Is it a good shooter?
If you are more fond of traditional shooters then no. The varying ease and difficulty of certain enemies with high re-spawn rates will definitely turn off FPS fans, and the range of weapons feels oddly constrained. The actual combat is very fun at certain times and very lacking at others.
PvP seems… mixed. Balance seems to come and go. Winning is skill-based, but strategy is complex. In both good and bad ways. Also it’s weird for Ares 35 to keep killing her/his other selves.
If you’ve liked MMO shooters in the past…maybe. In that narrow field, there’s not much the game really gets wrong. I will say that the third-person shooting mode and the first-person shooting mode are both equally adequate, so if you don’t need either one to be exceptional but have a compulsion to switch back and forth, there’s an advantage here.
Who is this for then?
This game has a narrow niche of players for whom the appeal will be high. You have to like near-future soft scifi military action, but not like big mechs or else you’d be playing Titanfall. If you find traditional shooters have too hot and traditional MMOs too cold, this porridge could be just right. And you have to not mind re-levelling in different classes to get all your battleframes maxed out.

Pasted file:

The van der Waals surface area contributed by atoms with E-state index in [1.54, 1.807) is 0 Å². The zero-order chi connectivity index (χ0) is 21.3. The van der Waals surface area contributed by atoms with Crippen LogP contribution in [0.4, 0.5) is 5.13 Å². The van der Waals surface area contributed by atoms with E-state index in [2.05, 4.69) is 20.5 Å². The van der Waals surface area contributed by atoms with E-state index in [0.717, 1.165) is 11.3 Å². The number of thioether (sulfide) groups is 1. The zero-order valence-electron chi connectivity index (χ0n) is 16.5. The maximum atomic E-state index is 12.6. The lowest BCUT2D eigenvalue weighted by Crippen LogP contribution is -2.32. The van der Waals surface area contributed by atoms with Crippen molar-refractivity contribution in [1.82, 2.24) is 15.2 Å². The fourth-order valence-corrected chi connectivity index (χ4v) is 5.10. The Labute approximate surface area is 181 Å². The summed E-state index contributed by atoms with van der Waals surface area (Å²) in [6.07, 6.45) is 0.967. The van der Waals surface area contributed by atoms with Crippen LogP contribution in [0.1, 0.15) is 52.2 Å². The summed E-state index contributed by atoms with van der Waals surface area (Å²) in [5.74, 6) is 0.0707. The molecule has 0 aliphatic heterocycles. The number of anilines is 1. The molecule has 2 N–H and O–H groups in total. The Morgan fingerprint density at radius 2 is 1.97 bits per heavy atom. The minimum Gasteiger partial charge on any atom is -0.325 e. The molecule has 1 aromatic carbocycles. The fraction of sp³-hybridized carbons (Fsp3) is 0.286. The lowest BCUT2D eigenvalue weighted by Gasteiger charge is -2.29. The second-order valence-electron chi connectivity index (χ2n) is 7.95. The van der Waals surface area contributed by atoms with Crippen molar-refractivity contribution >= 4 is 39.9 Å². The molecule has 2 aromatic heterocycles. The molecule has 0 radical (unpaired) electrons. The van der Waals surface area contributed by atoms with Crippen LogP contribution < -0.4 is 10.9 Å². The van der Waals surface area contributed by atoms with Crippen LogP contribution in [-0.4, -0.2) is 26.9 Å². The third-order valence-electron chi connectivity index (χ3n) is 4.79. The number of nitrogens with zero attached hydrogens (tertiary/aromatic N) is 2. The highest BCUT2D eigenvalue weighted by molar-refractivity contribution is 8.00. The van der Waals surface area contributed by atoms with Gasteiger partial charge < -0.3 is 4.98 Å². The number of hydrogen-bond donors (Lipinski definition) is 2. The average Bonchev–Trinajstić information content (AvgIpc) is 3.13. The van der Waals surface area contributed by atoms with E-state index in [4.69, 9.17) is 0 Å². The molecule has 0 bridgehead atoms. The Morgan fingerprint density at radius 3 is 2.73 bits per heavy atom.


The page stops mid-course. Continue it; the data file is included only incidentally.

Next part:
I found the visuals to be above par overall. The designs aren’t particularly inspired, but the execution looks better than in many other free MMOs.
There is a lot to be desired with character models: you can modify your skin color, sex, and the look of your head, but nothing else about your body. That’s understandable given the nature of the mechanical frames that must be equipped onto the model, it would be difficult to design them to look right with a modifiable body. But maybe it wouldn’t seem to bother me if there weren’t something… off about the proportions. Almost like the lower half of the female model was stretched to meet the height of the male. But I guess kudos for not making the females as exaggerated as most games do in certain other ways.